Most children have a metal and rope swing set in their back garden. Where the grass invites them to land softly, against the blunt blades, that cushion their fall from the sky. Grass will later be mowed into lumpy-mash, just soft enough for a child to bare.
Learning how to swing is like getting one fish to follow your finger along the tank’s glass. It is a challenge of the mind.
A child will never forget the day they fall off their swing. Knocking them harshly on the back of their head, the child is torn. No cry so severe; it burns the mother’s heart to hear them so troubled, shocked and hurt.
Over time, cobwebs grow. Children will argue that Spiders are stopping them from playing on the swings. Even gullible parents know of the secret grudge: the swings have a one-up on their child.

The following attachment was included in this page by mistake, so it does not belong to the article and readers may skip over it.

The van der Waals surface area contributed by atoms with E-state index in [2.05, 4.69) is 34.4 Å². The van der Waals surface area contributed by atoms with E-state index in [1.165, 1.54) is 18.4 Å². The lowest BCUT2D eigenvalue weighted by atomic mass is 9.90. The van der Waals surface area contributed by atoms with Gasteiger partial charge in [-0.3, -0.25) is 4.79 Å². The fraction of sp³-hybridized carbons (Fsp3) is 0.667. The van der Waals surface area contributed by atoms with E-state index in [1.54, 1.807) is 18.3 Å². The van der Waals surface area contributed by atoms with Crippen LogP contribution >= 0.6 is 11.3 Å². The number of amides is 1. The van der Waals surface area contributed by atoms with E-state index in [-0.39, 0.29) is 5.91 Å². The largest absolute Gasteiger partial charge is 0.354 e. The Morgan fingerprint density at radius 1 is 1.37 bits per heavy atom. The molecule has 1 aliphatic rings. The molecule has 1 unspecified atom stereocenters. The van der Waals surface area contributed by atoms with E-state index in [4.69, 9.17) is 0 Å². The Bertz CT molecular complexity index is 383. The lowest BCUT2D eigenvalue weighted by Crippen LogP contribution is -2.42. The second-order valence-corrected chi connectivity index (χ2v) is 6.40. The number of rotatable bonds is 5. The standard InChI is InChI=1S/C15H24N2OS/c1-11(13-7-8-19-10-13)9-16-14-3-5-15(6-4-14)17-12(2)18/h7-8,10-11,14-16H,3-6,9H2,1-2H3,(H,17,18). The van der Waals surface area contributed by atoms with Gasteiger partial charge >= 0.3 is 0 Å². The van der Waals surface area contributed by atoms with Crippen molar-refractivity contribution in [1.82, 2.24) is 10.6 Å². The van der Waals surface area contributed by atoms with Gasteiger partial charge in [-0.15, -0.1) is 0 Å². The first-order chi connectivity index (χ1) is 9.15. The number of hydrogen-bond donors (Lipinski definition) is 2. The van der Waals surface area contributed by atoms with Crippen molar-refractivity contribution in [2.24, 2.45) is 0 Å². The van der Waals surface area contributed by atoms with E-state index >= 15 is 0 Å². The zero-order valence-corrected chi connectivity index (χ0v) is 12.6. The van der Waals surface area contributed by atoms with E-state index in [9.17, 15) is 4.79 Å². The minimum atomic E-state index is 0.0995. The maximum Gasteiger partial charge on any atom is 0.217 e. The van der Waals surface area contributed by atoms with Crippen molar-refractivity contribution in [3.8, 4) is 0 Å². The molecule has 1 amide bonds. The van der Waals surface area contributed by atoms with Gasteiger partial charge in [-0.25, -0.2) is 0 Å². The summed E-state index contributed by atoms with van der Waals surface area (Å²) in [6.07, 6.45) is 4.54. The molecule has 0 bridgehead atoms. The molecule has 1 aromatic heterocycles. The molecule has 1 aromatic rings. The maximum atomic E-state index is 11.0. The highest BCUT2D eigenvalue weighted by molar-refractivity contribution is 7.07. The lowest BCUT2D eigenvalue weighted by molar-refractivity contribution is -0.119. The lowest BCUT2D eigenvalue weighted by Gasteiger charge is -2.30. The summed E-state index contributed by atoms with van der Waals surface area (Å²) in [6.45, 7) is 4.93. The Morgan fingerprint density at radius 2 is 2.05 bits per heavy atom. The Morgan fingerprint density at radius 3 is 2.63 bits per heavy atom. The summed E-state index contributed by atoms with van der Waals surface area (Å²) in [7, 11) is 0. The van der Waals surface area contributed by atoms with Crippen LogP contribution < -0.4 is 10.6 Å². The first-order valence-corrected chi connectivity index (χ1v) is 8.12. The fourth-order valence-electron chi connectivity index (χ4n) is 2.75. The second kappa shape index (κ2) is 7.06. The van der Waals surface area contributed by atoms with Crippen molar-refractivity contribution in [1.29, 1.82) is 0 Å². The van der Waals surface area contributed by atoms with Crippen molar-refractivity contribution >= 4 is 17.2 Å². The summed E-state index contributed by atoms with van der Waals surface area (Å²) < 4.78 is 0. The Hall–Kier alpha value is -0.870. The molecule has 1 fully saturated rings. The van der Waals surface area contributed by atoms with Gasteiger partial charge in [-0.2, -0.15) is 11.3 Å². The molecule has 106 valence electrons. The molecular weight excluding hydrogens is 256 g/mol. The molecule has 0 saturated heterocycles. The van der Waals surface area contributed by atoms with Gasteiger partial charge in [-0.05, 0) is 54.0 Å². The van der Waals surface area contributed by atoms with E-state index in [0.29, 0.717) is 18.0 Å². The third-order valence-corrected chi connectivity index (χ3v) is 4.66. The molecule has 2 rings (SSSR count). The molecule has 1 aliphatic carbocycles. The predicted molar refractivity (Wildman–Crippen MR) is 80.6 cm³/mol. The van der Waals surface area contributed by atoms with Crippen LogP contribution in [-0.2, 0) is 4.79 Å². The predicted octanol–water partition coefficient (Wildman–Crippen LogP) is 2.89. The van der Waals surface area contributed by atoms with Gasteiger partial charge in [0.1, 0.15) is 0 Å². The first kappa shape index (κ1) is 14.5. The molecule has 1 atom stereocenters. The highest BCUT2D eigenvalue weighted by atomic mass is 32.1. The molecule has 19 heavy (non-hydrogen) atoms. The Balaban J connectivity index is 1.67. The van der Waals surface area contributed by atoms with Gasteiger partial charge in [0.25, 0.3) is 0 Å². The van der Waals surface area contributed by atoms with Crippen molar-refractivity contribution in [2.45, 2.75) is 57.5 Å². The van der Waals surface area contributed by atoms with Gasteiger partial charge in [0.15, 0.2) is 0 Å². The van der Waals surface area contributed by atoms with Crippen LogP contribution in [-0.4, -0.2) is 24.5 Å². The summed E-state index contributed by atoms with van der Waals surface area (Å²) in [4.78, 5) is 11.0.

Arriving at the park, the swings are sure to grab any child’s attention.
Wooden, rusted, squeaky swings are most common. Who can get the highest, and least irritated of the awful noise, on the swings?
Children do not fear the tall, wobbling structure of the old swing set, badly cemented under ground. They fear the wasps, attracted in the summer heat.
Wasps are the extreme terror of the mind. Children brave knowing they are attracted to the tall wooden structures, and moistened bark chips on the ground. They avoid wasp’s powerful stings all day long.
Standing steady on the swing, they test out their new-found skill. Excited to see how difficult it would be, to sustain comfort in standing tall, and swinging high.